Let’s start with some good news; unemployment in the U.S. is down and according to some pundits employment opportunities for the upcoming year are on the rise. So, whether you’re employed, unemployed, underemployed, or in the process of changing careers the first few weeks of 2013 is the time to review what you’ve accomplished in 2012 and update your resume accordingly. This way you’ll be fully prepared for your job search and/or annual review and how to interview for desirable employment opportunities that come your way.
There is no shortage of advice on resume writing, and each adviser has his/her own opinion on what a resume that will peak the interest of ATS and human decision makers alike. Nonetheless there’s one aspect of writing a winning resume that professional writers unanimously agree on; the crux of a resume is your accomplishments. That said, a question I am frequently asked is “How do I identify my achievements and accomplishments?”
The answer is simple. You use a technique alternately called SPAR, CAR or PAR.
First you need to list Situations and/or Projects you have been involved in, Challenges or Crises you have faced and Problems that occurred you solved on the job, and if you are in a position where you have been assigned a defined goal you need to list these as well.
Next, delve into each item on the list and detail your actions in each case. How did your actions make money, save money, or reduce cost for the company. What ideas or innovations did you suggest or implement. What awards and commendations did you receive and why? As a way of knowing what areas of your job you need to concentrate on look at your job description, or that of the jobs you are applying for, and see what is expected in the role and concentrate on these points.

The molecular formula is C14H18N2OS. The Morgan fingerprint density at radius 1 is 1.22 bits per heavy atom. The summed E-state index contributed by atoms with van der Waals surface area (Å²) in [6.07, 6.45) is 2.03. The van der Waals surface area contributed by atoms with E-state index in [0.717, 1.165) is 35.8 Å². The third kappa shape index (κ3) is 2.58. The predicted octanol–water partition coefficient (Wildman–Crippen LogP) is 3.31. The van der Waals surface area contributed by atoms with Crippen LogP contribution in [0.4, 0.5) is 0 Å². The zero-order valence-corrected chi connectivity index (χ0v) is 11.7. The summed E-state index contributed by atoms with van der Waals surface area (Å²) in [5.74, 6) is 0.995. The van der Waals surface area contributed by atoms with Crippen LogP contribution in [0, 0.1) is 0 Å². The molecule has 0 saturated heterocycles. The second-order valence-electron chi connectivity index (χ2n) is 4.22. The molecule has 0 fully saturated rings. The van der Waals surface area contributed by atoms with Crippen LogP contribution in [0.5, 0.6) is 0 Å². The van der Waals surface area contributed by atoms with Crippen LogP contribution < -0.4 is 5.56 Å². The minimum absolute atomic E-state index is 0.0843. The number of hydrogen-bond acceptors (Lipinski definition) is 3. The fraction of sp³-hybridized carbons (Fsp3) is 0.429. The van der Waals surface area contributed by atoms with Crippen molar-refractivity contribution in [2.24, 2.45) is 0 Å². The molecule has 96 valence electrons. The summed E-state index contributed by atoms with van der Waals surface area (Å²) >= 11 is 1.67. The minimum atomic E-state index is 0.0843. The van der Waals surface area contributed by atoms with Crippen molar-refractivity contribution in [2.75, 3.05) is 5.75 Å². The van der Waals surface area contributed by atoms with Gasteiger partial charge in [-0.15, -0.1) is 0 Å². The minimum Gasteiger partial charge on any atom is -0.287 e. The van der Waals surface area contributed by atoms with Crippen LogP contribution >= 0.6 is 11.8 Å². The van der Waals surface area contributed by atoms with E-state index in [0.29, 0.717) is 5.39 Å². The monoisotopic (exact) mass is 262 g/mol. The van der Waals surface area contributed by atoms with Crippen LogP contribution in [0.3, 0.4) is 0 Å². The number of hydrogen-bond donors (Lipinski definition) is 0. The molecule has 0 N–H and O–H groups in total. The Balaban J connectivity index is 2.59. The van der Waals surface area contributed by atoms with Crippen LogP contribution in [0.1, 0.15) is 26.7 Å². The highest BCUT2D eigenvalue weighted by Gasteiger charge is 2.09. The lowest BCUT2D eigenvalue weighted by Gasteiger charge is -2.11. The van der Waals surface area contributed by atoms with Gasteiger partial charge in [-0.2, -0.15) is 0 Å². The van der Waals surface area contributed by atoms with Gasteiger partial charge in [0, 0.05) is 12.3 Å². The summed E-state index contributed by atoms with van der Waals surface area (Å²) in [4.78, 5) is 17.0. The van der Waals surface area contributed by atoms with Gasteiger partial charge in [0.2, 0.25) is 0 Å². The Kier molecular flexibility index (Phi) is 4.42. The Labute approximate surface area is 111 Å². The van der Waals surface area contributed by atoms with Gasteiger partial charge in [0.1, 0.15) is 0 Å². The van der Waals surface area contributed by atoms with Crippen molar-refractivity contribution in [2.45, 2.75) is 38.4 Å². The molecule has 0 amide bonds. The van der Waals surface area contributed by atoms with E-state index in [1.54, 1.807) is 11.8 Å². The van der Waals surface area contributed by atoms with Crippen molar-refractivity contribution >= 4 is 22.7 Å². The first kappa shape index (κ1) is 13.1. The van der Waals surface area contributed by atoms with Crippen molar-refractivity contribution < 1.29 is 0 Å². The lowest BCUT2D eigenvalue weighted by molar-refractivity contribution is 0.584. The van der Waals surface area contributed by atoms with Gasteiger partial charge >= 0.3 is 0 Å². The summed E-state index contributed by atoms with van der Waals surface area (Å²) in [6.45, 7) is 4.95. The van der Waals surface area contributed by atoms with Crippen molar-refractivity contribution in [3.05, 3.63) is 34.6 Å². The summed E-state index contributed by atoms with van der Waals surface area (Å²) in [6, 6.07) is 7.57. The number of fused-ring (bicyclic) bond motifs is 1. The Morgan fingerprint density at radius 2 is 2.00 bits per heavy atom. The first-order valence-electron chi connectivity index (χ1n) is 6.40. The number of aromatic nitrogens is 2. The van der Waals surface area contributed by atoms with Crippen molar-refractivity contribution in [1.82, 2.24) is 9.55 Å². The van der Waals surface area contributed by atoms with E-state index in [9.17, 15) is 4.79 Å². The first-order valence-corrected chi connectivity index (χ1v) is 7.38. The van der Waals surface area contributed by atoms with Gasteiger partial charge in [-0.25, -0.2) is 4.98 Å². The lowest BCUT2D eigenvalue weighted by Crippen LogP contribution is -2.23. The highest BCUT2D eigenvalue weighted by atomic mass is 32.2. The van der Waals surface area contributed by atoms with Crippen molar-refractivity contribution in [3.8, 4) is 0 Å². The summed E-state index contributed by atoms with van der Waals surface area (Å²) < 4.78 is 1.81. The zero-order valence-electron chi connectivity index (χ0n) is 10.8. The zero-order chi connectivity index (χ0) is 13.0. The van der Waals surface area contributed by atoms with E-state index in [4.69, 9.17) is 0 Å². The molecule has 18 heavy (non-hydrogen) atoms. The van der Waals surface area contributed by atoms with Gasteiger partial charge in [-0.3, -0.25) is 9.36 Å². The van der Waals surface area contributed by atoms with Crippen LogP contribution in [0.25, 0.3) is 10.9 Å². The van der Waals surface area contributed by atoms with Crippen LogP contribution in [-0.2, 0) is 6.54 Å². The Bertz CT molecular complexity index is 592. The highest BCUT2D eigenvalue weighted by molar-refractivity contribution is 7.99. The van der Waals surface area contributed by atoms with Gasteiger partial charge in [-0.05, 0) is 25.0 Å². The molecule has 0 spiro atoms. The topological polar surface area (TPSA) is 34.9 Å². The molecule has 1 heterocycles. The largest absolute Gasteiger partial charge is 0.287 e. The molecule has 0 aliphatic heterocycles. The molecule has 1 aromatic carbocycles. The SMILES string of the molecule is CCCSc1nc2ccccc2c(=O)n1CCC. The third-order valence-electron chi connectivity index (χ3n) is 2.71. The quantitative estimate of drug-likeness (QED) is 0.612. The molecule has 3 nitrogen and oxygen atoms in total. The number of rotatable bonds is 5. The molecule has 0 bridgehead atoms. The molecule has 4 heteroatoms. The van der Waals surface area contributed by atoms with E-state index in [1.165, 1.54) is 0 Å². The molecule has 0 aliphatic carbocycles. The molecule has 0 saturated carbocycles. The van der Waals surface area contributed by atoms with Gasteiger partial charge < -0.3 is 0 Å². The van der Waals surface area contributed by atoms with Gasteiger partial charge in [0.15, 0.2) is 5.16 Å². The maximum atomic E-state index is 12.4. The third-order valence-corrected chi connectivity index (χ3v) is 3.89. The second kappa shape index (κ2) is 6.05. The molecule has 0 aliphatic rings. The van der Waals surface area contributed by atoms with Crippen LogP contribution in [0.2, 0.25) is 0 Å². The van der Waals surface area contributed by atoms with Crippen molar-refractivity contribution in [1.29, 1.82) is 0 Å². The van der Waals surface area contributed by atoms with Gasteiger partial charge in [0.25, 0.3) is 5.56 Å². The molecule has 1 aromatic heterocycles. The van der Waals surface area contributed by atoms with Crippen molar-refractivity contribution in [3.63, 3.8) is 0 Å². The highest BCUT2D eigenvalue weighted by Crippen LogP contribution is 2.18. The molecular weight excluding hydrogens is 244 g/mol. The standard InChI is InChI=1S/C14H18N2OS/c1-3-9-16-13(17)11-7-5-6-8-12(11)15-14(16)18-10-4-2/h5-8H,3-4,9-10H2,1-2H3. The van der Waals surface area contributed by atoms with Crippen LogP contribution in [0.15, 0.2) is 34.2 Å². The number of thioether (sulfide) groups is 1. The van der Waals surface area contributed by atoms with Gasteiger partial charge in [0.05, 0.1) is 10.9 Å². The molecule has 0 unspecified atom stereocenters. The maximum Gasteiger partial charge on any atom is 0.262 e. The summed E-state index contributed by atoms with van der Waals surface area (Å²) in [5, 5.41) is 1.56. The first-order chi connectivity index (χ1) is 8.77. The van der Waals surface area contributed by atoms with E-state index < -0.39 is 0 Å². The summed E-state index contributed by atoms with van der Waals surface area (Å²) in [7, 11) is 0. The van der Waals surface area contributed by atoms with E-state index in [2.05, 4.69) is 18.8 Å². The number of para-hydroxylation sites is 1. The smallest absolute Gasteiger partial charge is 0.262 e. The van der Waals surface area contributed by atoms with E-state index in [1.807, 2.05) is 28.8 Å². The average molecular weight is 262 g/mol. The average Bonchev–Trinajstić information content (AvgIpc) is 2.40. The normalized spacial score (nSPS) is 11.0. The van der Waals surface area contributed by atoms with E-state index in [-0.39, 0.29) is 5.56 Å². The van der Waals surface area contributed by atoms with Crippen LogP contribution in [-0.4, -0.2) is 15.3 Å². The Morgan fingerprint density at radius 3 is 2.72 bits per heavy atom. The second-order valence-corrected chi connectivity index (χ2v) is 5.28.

Finally, you want to qualify and quantify the results of your actions in each case, wherever possible in terms of dollars, percent’s and how your actions affected the bottom line.
No matter the name people use to describe these exercises they are the best way to identify your achievements and accomplishments on the job. The hard part comes next; knowing which accomplishments to include in your resume and the best way to word them.
STAR is also a favored way to respond to questions posed to you during an interview, so I suggest you use this exercise to anticipate questions you will be asked on a job interview and practice your response.
Situation: Be prepared to present a recent challenge and situation in which you found yourself in that is similar to one you may face on the job you are interviewing for.
Task: Know exactly what you were expected to achieve on the job, or on a given project or assignment.
Action: What did you do? The interviewer is interested in hearing about what course of action you took in this situation, why did you chose to take this approach, and what alternatives were available to you that you passed on.
Results: This is the focal point of your answer. Tell the interviewer the outcome of your actions; what exactly did you achieve and did you meet or exceed your objectives. Also you may want to include what you learned from this experience and how it will impact your decision making in the future.
As always I am available to review your resume at no cost for you if you email it to firstname.lastname@example.org.
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